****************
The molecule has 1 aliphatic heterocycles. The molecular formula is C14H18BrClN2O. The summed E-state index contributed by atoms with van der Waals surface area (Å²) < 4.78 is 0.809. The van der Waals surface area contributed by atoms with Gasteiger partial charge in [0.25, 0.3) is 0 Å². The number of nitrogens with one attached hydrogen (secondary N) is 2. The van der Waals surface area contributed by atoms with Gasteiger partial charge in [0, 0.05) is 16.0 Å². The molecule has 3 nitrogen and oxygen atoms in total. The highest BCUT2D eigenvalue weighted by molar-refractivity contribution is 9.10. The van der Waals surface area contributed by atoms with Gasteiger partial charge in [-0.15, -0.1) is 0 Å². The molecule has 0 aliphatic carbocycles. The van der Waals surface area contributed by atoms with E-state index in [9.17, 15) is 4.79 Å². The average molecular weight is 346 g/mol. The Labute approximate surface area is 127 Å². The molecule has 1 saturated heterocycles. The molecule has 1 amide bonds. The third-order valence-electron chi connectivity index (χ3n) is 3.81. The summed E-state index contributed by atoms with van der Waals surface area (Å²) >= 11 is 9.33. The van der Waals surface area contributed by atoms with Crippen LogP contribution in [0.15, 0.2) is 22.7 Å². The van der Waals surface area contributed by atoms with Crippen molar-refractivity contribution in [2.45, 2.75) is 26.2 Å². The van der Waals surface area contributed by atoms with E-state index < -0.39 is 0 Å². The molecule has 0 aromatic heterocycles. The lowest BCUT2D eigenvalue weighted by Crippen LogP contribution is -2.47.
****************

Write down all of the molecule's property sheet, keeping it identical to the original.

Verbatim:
The molecule has 1 aliphatic heterocycles. The molecular formula is C14H18BrClN2O. The summed E-state index contributed by atoms with van der Waals surface area (Å²) < 4.78 is 0.809. The van der Waals surface area contributed by atoms with Gasteiger partial charge in [0.25, 0.3) is 0 Å². The number of nitrogens with one attached hydrogen (secondary N) is 2. The van der Waals surface area contributed by atoms with Gasteiger partial charge in [0, 0.05) is 16.0 Å². The molecule has 3 nitrogen and oxygen atoms in total. The highest BCUT2D eigenvalue weighted by molar-refractivity contribution is 9.10. The van der Waals surface area contributed by atoms with Gasteiger partial charge in [-0.15, -0.1) is 0 Å². The molecule has 0 aliphatic carbocycles. The van der Waals surface area contributed by atoms with E-state index in [9.17, 15) is 4.79 Å². The average molecular weight is 346 g/mol. The Labute approximate surface area is 127 Å². The molecule has 1 saturated heterocycles. The molecule has 1 amide bonds. The third-order valence-electron chi connectivity index (χ3n) is 3.81. The summed E-state index contributed by atoms with van der Waals surface area (Å²) >= 11 is 9.33. The van der Waals surface area contributed by atoms with Crippen LogP contribution in [0.15, 0.2) is 22.7 Å². The van der Waals surface area contributed by atoms with Crippen molar-refractivity contribution in [2.45, 2.75) is 26.2 Å². The van der Waals surface area contributed by atoms with E-state index < -0.39 is 0 Å². The molecule has 0 aromatic heterocycles. The lowest BCUT2D eigenvalue weighted by Crippen LogP contribution is -2.47.